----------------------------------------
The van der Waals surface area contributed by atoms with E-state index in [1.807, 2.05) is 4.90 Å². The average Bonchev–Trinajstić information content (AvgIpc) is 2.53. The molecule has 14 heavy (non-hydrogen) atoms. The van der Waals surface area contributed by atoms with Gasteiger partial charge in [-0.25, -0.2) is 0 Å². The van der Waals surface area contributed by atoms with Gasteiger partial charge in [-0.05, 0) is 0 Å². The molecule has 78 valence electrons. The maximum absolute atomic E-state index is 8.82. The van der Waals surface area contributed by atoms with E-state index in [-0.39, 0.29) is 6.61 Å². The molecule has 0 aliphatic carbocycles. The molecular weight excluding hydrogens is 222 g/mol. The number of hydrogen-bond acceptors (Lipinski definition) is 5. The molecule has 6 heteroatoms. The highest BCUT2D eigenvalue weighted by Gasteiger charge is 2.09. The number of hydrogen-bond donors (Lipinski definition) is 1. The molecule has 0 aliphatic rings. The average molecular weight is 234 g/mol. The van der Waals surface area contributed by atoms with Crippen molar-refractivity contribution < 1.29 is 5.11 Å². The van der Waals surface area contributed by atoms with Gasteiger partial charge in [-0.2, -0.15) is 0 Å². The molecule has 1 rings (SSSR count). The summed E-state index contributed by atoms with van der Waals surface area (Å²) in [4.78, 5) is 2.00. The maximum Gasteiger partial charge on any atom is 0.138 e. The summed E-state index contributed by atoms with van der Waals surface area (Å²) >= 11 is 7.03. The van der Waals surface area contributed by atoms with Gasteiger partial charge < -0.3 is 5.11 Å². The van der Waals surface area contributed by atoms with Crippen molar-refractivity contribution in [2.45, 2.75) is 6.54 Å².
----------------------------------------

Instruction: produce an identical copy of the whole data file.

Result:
The van der Waals surface area contributed by atoms with E-state index in [1.807, 2.05) is 4.90 Å². The average Bonchev–Trinajstić information content (AvgIpc) is 2.53. The molecule has 14 heavy (non-hydrogen) atoms. The van der Waals surface area contributed by atoms with Gasteiger partial charge in [-0.25, -0.2) is 0 Å². The van der Waals surface area contributed by atoms with Gasteiger partial charge in [-0.05, 0) is 0 Å². The molecule has 78 valence electrons. The maximum absolute atomic E-state index is 8.82. The van der Waals surface area contributed by atoms with E-state index in [-0.39, 0.29) is 6.61 Å². The molecule has 0 aliphatic carbocycles. The molecular weight excluding hydrogens is 222 g/mol. The number of hydrogen-bond acceptors (Lipinski definition) is 5. The molecule has 6 heteroatoms. The highest BCUT2D eigenvalue weighted by Gasteiger charge is 2.09. The number of hydrogen-bond donors (Lipinski definition) is 1. The molecule has 0 aliphatic rings. The average molecular weight is 234 g/mol. The van der Waals surface area contributed by atoms with Crippen molar-refractivity contribution < 1.29 is 5.11 Å². The van der Waals surface area contributed by atoms with Gasteiger partial charge in [-0.2, -0.15) is 0 Å². The molecule has 1 rings (SSSR count). The summed E-state index contributed by atoms with van der Waals surface area (Å²) in [4.78, 5) is 2.00. The maximum Gasteiger partial charge on any atom is 0.138 e. The summed E-state index contributed by atoms with van der Waals surface area (Å²) >= 11 is 7.03. The van der Waals surface area contributed by atoms with Gasteiger partial charge < -0.3 is 5.11 Å². The van der Waals surface area contributed by atoms with Crippen molar-refractivity contribution in [2.45, 2.75) is 6.54 Å².